Aldi supermarket approved; property owner to give strip mall new look


FREEHOLD TOWNSHIP – Four years after an Aldi supermarket on Route 9 was approved by the Freehold Township Planning Board, but never constructed, the supermarket chain has received approval again for a plan that is expected to bring the store to the community.

The difference?

In 2017, the entity that owned the Freehold Mall on Route 9 North (not to be confused with the Freehold Raceway Mall on Route 9 South) declined to make improvements to a shopping center that is showing signs of age after a half-century of operation. The Aldi plan was subsequently withdrawn.

In 2021, Aspen Route 9, the new entity that owns the Freehold Mall, has agreed to place a new facade on the shopping center that includes a Burlington store, the Freehold Farmers Market, a Firestone vehicle repair center and Terrace Bagels, and will welcome Aldi.

The application of Aldi supermarket and improvements planned by Aspen Route 9 was before the Planning Board on Aug. 5. The applicant was represented by attorney Salvatore Alfieri.

Alfieri said Aldi will take over the space at the shopping center that was occupied by the Freehold Music Center for many years. The proposal is for about 21,000 square feet of space. He said facade improvements proposed by the shopping center’s owner will give the site an updated appearance.

Other improvements will include centralized locations for garbage bins at the rear of the shopping center, with each area enclosed by a chain link fence with a gate; Americans with Disabilities Act access improvements; and cart corrals to be placed in the parking lot for use by the supermarket’s customers.

The hours of operation for Aldi will be 9 a.m. to 8 p.m. seven days a week.

At this time, no upgrades or changes are being proposed to two other buildings at the Freehold Mall property; one building houses Jersey Strong Gym and Personal Training (and was previously a movie theater) and the second building houses the Vitamin Shoppe.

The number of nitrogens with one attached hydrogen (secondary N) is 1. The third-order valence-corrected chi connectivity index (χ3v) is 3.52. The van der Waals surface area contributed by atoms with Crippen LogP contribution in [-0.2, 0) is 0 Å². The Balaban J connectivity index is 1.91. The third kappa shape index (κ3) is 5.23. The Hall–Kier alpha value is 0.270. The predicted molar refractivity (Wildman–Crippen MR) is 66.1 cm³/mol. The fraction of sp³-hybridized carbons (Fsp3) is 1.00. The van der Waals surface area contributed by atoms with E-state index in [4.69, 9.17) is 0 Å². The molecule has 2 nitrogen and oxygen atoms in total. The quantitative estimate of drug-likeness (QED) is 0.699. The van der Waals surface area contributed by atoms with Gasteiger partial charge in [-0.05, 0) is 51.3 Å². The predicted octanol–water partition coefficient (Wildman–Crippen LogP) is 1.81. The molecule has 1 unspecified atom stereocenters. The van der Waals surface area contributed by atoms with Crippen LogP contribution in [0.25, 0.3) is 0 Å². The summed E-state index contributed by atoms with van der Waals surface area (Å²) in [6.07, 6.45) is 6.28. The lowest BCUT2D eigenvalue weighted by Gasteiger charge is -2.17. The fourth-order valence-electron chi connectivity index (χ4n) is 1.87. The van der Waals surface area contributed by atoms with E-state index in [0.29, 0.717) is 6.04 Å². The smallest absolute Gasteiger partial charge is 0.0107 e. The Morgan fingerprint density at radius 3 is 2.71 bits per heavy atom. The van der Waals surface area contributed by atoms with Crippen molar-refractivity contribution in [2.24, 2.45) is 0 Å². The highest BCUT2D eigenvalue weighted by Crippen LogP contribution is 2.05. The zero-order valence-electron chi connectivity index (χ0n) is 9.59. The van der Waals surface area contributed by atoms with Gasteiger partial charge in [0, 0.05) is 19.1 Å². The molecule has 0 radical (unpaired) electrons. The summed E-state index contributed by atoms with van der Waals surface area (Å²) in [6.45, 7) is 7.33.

According to testimony presented by representatives of the applicant, improvements and/or changes to those buildings will be proposed when there is a change of use at those locations.

The applicant was represented at the hearing by Derek Pierce, director of real estate, Aldi Inc., engineer Christopher Bednarski and architect Charles Dietz. The property’s owner, Aspen Route 9, was represented by Philip Proetto. All four men discussed various aspects of the Freehold Mall plan.

Richard Gatto, the board’s chairman, said, “What (the applicant) has done (with the current proposal) is a major milestone from 2017. The shopping center has been in disarray for many years, not through the fault of the current owner.”

Part of the applicant’s presentation and a discussion between the board members and the applicant’s representatives focused on the applicant’s proposal to close access points around the shopping center property from Euretta Avenue, East Barbara Drive and West Barbara Drive.

Residents who live behind the Freehold Mall also offered their comments and concerns.

Comments by all of the parties indicated the access points at Euretta Avenue, East Barbara Drive and West Barbara Drive are used by people going to and from the shopping center, some of whom may not have a vehicle and some of whom may be going to and from their jobs at the site.

Several residents of the neighborhood behind the Freehold Mall made the board members aware of issues that are being caused by individuals who are walking through their properties to reach the shopping center, but were generally sympathetic for people who need to go to and from the shopping center on foot.

Board member Margaret Jahn expressed concern that closing the access points at Euretta Avenue, East Barbara Drive and West Barbara Drive could cause some individuals who go to and from the shopping center to walk along Route 9 to reach the site and asked if there is an access the township could provide.

As the parties continued to discuss that issue, Mayor Thomas Cook, who sits on the board, said, “The applicant wants to close (the access points). Let’s move forward … we can have the township engineer look at the situation and see if there is a way to find access” to the shopping center for pedestrians.

The board reserved the right to revisit the access issue in the future. A motion was made to approve the Aldi/Aspen Route 9 application. In a voice vote, the board members gave their unanimous approval to the proposed improvements.